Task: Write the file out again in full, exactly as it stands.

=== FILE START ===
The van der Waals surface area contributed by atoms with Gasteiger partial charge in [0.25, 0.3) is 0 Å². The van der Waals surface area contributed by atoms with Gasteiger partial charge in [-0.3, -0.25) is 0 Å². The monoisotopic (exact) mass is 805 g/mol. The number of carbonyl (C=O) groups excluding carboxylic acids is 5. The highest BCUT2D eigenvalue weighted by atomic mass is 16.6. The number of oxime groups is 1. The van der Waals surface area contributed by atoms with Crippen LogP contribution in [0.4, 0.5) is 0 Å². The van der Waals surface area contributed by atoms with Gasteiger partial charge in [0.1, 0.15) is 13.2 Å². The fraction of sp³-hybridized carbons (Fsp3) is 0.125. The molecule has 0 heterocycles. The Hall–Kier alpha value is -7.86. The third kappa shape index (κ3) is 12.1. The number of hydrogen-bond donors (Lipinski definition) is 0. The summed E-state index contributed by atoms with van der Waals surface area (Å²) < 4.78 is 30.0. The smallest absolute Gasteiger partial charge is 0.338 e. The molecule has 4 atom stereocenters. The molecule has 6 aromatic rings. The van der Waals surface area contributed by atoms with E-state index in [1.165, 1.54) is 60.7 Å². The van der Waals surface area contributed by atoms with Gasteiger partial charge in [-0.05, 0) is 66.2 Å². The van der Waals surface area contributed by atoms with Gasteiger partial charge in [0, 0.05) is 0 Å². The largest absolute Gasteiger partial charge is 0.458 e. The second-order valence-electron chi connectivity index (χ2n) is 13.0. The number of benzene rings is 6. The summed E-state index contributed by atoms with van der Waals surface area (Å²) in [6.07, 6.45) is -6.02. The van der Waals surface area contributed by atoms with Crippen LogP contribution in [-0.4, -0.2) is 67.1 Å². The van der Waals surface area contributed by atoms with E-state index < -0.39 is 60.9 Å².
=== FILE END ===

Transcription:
The van der Waals surface area contributed by atoms with Gasteiger partial charge in [0.25, 0.3) is 0 Å². The van der Waals surface area contributed by atoms with Gasteiger partial charge in [-0.3, -0.25) is 0 Å². The monoisotopic (exact) mass is 805 g/mol. The number of carbonyl (C=O) groups excluding carboxylic acids is 5. The highest BCUT2D eigenvalue weighted by atomic mass is 16.6. The number of oxime groups is 1. The van der Waals surface area contributed by atoms with Crippen LogP contribution in [0.4, 0.5) is 0 Å². The van der Waals surface area contributed by atoms with Gasteiger partial charge in [0.1, 0.15) is 13.2 Å². The fraction of sp³-hybridized carbons (Fsp3) is 0.125. The molecule has 0 heterocycles. The Hall–Kier alpha value is -7.86. The third kappa shape index (κ3) is 12.1. The number of hydrogen-bond donors (Lipinski definition) is 0. The summed E-state index contributed by atoms with van der Waals surface area (Å²) < 4.78 is 30.0. The smallest absolute Gasteiger partial charge is 0.338 e. The molecule has 4 atom stereocenters. The molecule has 6 aromatic rings. The van der Waals surface area contributed by atoms with E-state index in [1.165, 1.54) is 60.7 Å². The van der Waals surface area contributed by atoms with Gasteiger partial charge in [-0.05, 0) is 66.2 Å². The van der Waals surface area contributed by atoms with Gasteiger partial charge in [0, 0.05) is 0 Å². The largest absolute Gasteiger partial charge is 0.458 e. The second-order valence-electron chi connectivity index (χ2n) is 13.0. The number of benzene rings is 6. The summed E-state index contributed by atoms with van der Waals surface area (Å²) in [6.07, 6.45) is -6.02. The van der Waals surface area contributed by atoms with Crippen LogP contribution in [-0.4, -0.2) is 67.1 Å². The van der Waals surface area contributed by atoms with E-state index < -0.39 is 60.9 Å².